[protected-iframe id=”419f24cf5f1d0ce73883f4d810405f22-29519643-31344442″ info=”https://assets.scrippsdigital.com/cms/videoIframe.html?&host=www.kjrh.com&title=Sutton%20Avian%20Research%20Center%20recovering%20two%20endangered%20birds&m3u8=https://content.uplynk.com/865429403b824ca4bc6ba5a1147ce4d7.m3u8&purl=/sutton-avian-research-center-recovering-two-of-the-most-endangered-birds-in-north-america&story=0&ex=1&s=kjrh” style=”position:relative;” class=”scripps_iframe_embed”local&width=600&height=360″ width=”600″ height=”360″ ]
BARTLESVILLE, Okla. – A research center in the Sooner State is playing a major role in the recovery of two endangered birds.
The Sutton Avian Research Center in Bartlesville is leading the way when it comes to the recovery of two of the most endangered birds in North America.
“People don’t realize, and people know about us nationally and internationally, but sometimes when things are happening right in your backyard, you don’t think it’s a big deal,” Audra Fogle, director of development at the center, told KJRH.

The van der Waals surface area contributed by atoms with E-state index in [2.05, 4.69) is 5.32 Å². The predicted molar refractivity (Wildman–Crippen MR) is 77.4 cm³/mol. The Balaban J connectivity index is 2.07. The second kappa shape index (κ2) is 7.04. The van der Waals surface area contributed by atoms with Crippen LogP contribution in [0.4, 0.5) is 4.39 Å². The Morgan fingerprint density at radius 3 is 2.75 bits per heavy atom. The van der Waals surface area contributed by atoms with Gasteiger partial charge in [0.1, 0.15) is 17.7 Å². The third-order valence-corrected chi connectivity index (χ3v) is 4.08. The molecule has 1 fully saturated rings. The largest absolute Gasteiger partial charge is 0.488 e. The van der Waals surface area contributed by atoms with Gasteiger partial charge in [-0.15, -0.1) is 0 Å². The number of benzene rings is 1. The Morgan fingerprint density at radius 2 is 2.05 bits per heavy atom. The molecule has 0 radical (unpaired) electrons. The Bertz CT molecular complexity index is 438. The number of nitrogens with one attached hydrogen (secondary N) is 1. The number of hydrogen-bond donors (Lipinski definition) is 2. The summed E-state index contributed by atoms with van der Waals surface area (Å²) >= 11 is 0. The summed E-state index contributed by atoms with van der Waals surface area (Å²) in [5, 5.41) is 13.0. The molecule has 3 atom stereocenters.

The center is working to revive the populations of the Attwater’s Prairie Chicken and Masked Bobwhite.
The Attwater’s Prairie Chicken is only found in coastal areas of Texas, but the center is currently housing chicks at an 80-acre facility.
The Masked Bobwhite, which is native to southern Arizona, is thriving at the center.
“The birds out in the wild tend to only have a 5 percent survival rate, so we are actually going to be putting out as many as possible, and our goal is about 2,000 birds,” Brittney Tayrien, aviculturalist, said.
The Sutton Center is currently home to about 25 percent of the world’s population of Masked Bobwhites.